Jun 16, 2007

Sermon, "Same Tradition, New Conversation"

CHTH 70043





NEW TESTAMENT SELECTION: Galatians 1:11-16 (KJV); Hebrews 13:7-8 (KJV).

In his letter to the Galatians, the apostle Paul in this passage is making a confession, in both senses of this term. He is confessing his sin, his mistake of loving the tradition he was a part of more than God. He also confesses his belief that Christ had chosen him to reveal God’s salvation to the nations. Jesus, in Mark 7, condemns the religious leadership because they had disobeyed God’s law in order to avoid helping their aging parents. When we look at the term “tradition,” the Greek word is [entole], which is synonymous with both tradition and ordinance. When the teachers of the law asked, “What is God’s greatest law, or what ordinance did their religious tradition center around, Jesus responded with the Jewish Shema, a prayer found in Deuteronomy 6:4-9 (NIV); in addition, Jesus, using his religious authority as a rabbi, amended the Shema to include Leviticus 19:18.

4 Hear, O Israel: The LORD our God, the LORD is one. [a] 5 Love the LORD your God with all your heart and with all your soul and with all your strength. 6 These commandments that I give you today are to be upon your hearts. 7 Impress them on your children. Talk about them when you sit at home and when you walk along the road, when you lie down and when you get up. 8 Tie them as symbols on your hands and bind them on your foreheads. 9 Write them on the doorframes of your houses and on your gates.

18 " 'Do not seek revenge or bear a grudge against one of your people, but love your neighbor as yourself. I am the LORD.

Jesus Christ’s ordinance serves as Black Christianity’s creed that perfectly expresses our view of redemption, which reflects God’s plan for our salvation. J. Deotis Roberts says that “We have before us an eternal gospel, communicated through scripture, tradition, and witness of the Spirit in Christian life through the ages. […] He continues—“The black Christian is concerned about the relation between faith and life. His or her “ultimate concern” has to do with life-and-death situations.”p.3 of L&R The elimination of the web of sin and oppression that reigns in this world should be the goal of every person who adheres to the Jesus tradition; Love God, Love others, Nothing else matters.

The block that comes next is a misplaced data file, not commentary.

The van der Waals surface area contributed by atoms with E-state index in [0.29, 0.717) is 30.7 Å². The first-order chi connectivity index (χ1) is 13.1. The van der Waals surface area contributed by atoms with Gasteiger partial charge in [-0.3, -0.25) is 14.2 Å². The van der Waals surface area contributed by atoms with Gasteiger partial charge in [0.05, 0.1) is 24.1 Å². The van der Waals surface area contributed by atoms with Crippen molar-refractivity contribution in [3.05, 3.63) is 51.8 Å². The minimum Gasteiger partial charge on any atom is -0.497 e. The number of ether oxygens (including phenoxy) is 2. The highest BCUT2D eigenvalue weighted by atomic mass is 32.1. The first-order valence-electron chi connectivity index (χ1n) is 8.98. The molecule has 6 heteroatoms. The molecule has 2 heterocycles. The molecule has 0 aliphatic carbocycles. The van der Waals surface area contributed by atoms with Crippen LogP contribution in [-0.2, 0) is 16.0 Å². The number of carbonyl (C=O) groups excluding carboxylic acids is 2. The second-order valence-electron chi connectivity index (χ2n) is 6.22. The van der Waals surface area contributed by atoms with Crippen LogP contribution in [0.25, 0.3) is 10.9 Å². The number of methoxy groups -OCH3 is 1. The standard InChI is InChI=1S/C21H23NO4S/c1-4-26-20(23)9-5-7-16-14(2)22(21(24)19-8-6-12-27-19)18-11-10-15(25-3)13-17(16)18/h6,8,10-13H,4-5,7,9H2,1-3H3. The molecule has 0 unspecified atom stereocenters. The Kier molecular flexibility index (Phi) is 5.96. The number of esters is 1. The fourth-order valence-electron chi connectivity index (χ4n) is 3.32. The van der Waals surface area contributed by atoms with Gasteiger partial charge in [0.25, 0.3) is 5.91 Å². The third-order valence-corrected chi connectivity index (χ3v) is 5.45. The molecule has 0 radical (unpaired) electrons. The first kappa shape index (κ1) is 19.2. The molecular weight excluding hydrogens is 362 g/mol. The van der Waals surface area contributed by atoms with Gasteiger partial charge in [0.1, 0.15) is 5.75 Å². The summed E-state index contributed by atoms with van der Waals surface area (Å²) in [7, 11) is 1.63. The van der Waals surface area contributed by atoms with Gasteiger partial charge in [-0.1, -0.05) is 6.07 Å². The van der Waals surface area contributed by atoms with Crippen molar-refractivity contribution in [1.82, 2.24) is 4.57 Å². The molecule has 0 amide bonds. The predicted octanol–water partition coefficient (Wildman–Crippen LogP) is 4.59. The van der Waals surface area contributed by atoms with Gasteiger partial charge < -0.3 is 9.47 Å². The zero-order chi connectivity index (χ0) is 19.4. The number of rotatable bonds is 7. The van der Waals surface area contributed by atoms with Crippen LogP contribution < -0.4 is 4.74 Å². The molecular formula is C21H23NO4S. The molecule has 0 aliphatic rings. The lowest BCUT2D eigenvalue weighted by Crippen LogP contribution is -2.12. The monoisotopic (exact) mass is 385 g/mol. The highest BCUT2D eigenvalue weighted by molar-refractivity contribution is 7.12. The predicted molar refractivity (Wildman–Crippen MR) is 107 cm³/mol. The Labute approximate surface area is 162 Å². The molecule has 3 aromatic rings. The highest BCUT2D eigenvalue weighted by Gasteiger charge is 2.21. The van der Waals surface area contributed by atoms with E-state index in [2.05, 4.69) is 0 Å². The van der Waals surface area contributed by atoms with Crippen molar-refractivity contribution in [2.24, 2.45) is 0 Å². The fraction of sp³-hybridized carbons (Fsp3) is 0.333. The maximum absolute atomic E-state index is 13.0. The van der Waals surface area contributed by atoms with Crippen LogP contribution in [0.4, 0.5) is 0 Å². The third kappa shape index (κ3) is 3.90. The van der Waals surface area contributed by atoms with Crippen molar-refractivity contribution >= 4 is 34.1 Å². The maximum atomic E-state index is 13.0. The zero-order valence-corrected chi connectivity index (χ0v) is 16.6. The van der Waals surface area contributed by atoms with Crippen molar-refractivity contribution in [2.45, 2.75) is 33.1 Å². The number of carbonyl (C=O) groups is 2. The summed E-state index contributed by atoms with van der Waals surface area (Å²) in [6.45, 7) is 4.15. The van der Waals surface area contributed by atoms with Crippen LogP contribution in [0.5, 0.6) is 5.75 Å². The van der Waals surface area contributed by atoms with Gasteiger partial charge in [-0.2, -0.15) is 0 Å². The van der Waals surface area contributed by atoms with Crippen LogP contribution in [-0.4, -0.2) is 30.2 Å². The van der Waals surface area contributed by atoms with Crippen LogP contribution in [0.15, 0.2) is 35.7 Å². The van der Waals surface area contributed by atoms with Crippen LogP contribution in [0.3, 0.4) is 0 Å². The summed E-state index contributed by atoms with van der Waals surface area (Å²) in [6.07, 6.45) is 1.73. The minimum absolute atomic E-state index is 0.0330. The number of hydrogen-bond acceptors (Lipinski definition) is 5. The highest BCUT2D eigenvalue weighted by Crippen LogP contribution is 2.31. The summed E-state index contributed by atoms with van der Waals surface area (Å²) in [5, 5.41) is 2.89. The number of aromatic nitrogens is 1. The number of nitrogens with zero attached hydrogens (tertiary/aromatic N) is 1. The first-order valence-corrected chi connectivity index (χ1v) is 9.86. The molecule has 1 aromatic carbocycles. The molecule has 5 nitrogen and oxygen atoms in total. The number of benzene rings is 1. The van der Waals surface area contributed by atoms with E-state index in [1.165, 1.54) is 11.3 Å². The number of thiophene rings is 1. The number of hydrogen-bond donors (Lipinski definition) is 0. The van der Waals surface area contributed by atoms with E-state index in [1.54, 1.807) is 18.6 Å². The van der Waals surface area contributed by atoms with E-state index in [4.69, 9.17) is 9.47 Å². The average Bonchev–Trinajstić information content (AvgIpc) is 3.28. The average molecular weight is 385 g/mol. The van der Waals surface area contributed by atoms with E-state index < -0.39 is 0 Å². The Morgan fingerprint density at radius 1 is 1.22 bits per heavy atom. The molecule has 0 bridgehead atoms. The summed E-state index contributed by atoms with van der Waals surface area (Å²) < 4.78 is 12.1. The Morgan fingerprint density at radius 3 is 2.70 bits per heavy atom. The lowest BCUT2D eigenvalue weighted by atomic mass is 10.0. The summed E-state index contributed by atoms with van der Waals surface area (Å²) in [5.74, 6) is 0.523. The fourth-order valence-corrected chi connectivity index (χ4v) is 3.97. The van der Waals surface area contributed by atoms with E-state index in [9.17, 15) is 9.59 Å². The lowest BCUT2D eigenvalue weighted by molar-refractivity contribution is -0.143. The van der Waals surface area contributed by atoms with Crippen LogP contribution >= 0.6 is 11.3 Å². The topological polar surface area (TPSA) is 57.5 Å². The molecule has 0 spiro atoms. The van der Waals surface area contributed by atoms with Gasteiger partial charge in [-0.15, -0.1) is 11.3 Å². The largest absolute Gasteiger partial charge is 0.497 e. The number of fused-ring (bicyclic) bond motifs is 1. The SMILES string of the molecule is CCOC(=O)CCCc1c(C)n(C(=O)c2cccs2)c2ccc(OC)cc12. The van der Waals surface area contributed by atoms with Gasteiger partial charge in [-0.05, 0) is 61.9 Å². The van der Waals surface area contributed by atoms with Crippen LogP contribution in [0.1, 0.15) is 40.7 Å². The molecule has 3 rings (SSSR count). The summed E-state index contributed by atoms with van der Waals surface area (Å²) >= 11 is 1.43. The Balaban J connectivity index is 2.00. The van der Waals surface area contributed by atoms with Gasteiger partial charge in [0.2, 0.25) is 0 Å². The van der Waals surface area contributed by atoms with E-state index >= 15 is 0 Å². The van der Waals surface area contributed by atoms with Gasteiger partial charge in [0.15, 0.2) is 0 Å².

I, like the apostle Paul, have a confession to make. I, too, was guilty of loving my religious tradition, the Baptist tradition more than people. I used to believe that the Baptist church was the only pure church of God; that my own Baptist tradition had all of the answers. That was, until I developed friendships with members of the Roman Catholic Church, United Methodist Church, African Methodist Episcopal, AMEZ, etc, etc. We have no right to condemn the religious leaders that Jesus rebukes in Mark 7 until we first come to grips with our own depravity. The modern age is filled with examples of persons who loved their tradition more than people. Think of the Reformation, and then the 100 years war after that. Remember the second Great Awakening, and then the Civil War that followed. Postcolonial and postmodern scholars are challenging the West’s traditional claims of the primacy of the individual and a disinterested objectivity in the search of absolute truth in the academic world. Postmodernism is about asking questions more than finding answers. For the Church Universal, this means that all of our traditional claims about God are now under scrutiny. External sources of authority, including the Bible, creeds, and other Christian practices need to be confirmed rather than these authorities wavering unquestionable power over communities and individuals. Emerging Churches p.23. Lesser emphasis is placed on institutionalized forms of religion and more emphasis on personal and culturally relevant versions of the Christian tradition. Evangelism, and therefore the great Commission and Great Commandment, become lifestyles, and not merely events. P. 80-1 Modernity consistently separated the sacred from the secular because God was viewed as distant; Postmodern Christians seek to overcome that separation with an emphasis on their search for God’s presence in their everyday lives.